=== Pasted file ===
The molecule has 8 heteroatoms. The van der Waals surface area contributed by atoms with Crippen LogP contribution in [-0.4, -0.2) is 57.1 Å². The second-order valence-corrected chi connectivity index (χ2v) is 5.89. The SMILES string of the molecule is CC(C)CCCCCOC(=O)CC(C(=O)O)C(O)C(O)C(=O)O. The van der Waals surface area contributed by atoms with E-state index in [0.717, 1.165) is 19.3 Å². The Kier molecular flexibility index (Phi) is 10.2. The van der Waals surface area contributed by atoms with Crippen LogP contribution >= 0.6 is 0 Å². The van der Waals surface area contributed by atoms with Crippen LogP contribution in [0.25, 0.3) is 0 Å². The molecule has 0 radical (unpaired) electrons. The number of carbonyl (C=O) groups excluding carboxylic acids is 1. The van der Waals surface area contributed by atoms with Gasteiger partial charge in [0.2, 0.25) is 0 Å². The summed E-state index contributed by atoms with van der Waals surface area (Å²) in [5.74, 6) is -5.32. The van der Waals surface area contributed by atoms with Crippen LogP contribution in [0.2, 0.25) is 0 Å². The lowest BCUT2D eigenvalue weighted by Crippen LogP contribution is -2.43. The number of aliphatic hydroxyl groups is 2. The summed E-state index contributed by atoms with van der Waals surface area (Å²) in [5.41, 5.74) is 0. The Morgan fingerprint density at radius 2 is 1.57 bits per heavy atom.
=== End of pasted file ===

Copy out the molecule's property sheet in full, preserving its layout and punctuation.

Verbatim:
The molecule has 8 heteroatoms. The van der Waals surface area contributed by atoms with Crippen LogP contribution in [-0.4, -0.2) is 57.1 Å². The second-order valence-corrected chi connectivity index (χ2v) is 5.89. The SMILES string of the molecule is CC(C)CCCCCOC(=O)CC(C(=O)O)C(O)C(O)C(=O)O. The van der Waals surface area contributed by atoms with E-state index in [0.717, 1.165) is 19.3 Å². The Kier molecular flexibility index (Phi) is 10.2. The van der Waals surface area contributed by atoms with Crippen LogP contribution >= 0.6 is 0 Å². The van der Waals surface area contributed by atoms with Crippen LogP contribution in [0.25, 0.3) is 0 Å². The molecule has 0 radical (unpaired) electrons. The number of carbonyl (C=O) groups excluding carboxylic acids is 1. The van der Waals surface area contributed by atoms with Gasteiger partial charge in [0.2, 0.25) is 0 Å². The summed E-state index contributed by atoms with van der Waals surface area (Å²) in [5.74, 6) is -5.32. The van der Waals surface area contributed by atoms with Crippen LogP contribution in [0.2, 0.25) is 0 Å². The lowest BCUT2D eigenvalue weighted by Crippen LogP contribution is -2.43. The number of aliphatic hydroxyl groups is 2. The summed E-state index contributed by atoms with van der Waals surface area (Å²) in [5.41, 5.74) is 0. The Morgan fingerprint density at radius 2 is 1.57 bits per heavy atom.